19.6: Current Research Directions - Biology

19.6: Current Research Directions - Biology

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Several large-scale data production e↵orts such as ENCODE, modENCODE and Epigenome Roadmap projects are currently in progress and therefore there are several opportunities to computationally ana- lyze this new data. There are studies being done that look at diet and exercise and their e↵ects on disease susceptibility.

Another interesting area of research is the analysis of epigenetic changes in disease. Current research in the Computational Biology Group at MIT is looking at the link between chromatin states and Alzheimer’s disease. A selection of papers in epigenetics-disease linkage has been provided below.

COVID-19: Could your earliest symptoms predict how ill you’ll get?

The symptoms experienced in the first few days of a COVID-19 infection could help predict the course a patient’s illness will follow.

Have you read?

That’s one of the initial conclusions from a team of researchers from King’s College London in the UK. Their research has identified six possible sub-divisions of COVID-19, using machine learning to analyze data from a symptom-tracking app.

These findings - from a pre-print paper not yet peer-reviewed - reflect how the thinking regarding the disease is evolving and how technologies are being leveraged to fight the disease.

What is the World Economic Forum doing about the coronavirus outbreak?

Responding to the COVID-19 pandemic requires global cooperation among governments, international organizations and the business community, which is at the centre of the World Economic Forum’s mission as the International Organization for Public-Private Cooperation.

Since its launch on 11 March, the Forum’s COVID Action Platform has brought together 1,667 stakeholders from 1,106 businesses and organizations to mitigate the risk and impact of the unprecedented global health emergency that is COVID-19.

The platform is created with the support of the World Health Organization and is open to all businesses and industry groups, as well as other stakeholders, aiming to integrate and inform joint action.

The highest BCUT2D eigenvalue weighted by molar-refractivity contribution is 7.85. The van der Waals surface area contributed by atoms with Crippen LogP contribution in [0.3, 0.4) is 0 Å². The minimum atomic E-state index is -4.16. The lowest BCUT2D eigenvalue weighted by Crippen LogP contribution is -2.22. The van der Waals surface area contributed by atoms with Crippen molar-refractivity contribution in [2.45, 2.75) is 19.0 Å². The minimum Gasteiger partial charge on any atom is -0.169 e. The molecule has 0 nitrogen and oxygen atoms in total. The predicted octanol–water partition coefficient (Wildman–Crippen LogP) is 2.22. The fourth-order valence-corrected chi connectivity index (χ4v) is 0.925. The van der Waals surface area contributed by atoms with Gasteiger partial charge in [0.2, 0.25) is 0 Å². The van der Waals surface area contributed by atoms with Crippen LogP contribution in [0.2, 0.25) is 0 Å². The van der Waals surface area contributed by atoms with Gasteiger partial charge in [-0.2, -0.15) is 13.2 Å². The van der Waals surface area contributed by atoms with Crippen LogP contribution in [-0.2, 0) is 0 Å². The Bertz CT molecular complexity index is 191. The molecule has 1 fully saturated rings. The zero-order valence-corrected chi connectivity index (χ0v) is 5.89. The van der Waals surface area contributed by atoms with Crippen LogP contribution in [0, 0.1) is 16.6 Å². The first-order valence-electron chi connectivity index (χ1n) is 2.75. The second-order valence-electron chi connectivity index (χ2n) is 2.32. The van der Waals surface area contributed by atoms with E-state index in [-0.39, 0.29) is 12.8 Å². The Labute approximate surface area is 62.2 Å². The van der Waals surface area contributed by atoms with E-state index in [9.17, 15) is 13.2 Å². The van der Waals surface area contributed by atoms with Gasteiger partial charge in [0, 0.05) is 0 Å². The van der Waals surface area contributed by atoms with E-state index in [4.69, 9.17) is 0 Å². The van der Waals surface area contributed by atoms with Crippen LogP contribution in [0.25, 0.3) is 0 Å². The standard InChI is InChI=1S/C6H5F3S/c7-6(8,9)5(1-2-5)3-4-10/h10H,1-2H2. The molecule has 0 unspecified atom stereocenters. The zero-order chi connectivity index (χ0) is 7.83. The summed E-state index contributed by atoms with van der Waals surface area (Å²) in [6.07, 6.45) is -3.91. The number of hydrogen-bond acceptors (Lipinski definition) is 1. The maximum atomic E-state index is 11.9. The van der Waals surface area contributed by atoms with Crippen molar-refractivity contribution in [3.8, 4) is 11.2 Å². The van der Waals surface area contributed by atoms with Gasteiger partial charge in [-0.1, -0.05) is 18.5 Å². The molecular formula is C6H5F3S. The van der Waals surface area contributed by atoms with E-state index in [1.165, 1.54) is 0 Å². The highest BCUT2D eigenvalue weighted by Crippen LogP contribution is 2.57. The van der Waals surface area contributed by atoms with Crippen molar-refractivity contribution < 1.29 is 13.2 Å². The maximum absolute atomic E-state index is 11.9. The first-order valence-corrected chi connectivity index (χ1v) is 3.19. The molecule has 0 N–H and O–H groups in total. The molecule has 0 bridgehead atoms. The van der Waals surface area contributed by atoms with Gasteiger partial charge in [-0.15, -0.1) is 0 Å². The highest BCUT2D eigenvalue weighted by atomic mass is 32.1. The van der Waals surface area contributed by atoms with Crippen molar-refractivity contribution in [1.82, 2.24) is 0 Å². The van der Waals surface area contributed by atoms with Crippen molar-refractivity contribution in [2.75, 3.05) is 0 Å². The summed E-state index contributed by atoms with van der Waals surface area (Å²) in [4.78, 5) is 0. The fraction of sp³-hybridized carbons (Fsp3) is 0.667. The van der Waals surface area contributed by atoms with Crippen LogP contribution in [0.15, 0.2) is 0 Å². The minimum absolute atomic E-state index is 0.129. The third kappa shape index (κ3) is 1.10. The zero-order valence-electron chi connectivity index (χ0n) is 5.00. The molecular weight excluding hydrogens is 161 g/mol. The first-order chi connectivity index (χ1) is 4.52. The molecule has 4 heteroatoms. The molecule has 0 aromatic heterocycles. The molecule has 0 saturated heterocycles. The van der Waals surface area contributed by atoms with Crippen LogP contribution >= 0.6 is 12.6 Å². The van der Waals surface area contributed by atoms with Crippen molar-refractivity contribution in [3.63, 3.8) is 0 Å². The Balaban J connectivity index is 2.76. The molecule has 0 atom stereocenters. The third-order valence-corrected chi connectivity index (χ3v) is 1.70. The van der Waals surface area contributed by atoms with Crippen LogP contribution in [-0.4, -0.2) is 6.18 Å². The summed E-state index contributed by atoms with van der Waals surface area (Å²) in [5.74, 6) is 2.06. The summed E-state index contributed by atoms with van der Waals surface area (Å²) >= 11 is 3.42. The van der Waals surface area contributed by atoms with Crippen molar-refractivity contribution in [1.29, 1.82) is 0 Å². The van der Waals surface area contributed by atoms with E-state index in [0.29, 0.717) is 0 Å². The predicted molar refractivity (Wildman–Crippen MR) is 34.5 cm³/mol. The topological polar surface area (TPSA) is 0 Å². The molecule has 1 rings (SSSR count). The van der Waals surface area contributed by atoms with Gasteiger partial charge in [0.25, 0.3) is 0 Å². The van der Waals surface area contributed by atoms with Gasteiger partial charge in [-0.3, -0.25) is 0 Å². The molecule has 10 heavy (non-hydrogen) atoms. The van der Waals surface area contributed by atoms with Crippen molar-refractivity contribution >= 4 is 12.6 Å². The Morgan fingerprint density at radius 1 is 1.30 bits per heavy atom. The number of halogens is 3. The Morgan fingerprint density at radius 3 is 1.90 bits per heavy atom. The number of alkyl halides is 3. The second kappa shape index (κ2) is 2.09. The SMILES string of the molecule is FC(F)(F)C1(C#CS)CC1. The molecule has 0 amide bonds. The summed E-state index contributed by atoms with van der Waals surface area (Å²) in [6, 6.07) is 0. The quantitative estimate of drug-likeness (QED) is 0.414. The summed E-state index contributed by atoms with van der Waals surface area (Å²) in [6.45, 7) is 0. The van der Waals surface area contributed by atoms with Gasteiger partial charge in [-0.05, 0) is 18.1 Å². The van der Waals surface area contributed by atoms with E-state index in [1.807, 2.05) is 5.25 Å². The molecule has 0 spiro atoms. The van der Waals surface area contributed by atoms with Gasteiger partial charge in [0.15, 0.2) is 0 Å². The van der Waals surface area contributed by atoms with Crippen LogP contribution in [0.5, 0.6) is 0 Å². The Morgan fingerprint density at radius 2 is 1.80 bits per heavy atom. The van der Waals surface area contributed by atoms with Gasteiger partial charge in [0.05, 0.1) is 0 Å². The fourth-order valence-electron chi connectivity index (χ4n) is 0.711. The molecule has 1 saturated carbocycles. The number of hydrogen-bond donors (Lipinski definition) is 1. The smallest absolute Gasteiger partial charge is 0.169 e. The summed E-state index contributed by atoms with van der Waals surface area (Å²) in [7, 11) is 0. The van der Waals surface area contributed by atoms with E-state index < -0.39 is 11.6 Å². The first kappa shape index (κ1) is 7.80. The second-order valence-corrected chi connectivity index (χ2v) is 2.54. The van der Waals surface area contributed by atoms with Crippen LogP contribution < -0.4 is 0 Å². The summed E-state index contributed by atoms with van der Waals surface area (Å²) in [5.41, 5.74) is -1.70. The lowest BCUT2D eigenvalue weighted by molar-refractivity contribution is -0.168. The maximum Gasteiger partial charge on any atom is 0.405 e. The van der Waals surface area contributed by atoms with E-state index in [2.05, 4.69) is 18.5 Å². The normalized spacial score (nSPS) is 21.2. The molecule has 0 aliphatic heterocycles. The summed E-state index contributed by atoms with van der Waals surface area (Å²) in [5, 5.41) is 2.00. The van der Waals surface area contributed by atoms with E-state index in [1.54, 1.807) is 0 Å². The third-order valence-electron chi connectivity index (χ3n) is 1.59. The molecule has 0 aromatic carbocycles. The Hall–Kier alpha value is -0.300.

As an organization, the Forum has a track record of supporting efforts to contain epidemics. In 2017, at our Annual Meeting, the Coalition for Epidemic Preparedness Innovations (CEPI) was launched – bringing together experts from government, business, health, academia and civil society to accelerate the development of vaccines. CEPI is currently supporting the race to develop a vaccine against this strand of the coronavirus.

Most people can name some key COVID-19 symptoms, thanks to media reports or - unfortunately - personal experience. The most well-known symptoms include fever, shortness of breath, fatigue, muscle aches, headaches and the infamous persistent cough.

As more has been learned about the illness, the list of symptoms has grown. Loss of sense of taste and smell (ageusia and anosmia, respectively) was detected anecdotally before being accepted by medical bodies around the world.

The King’s College team recently scrutinized data from around 1,600 people with confirmed COVID-19 infections in the UK and US. Each had logged symptoms using an app during March and April. A second dataset of around 1,000 app users from the UK, US and Sweden who had logged their symptoms during May was also examined.

The researchers say they have been able to group symptoms into six divisions, which they say could indicate how unwell a patient could become.

Their six suggested clusters are:

1. Flu-like with no fever: Headache, loss of smell, muscle pains, cough, sore throat, chest pain, no fever.

2. Flu-like with fever: Headache, loss of smell, cough, sore throat, hoarseness, fever, loss of appetite.

3. Gastrointestinal: Headache, loss of smell, loss of appetite, diarrhoea, sore throat, chest pain, no cough.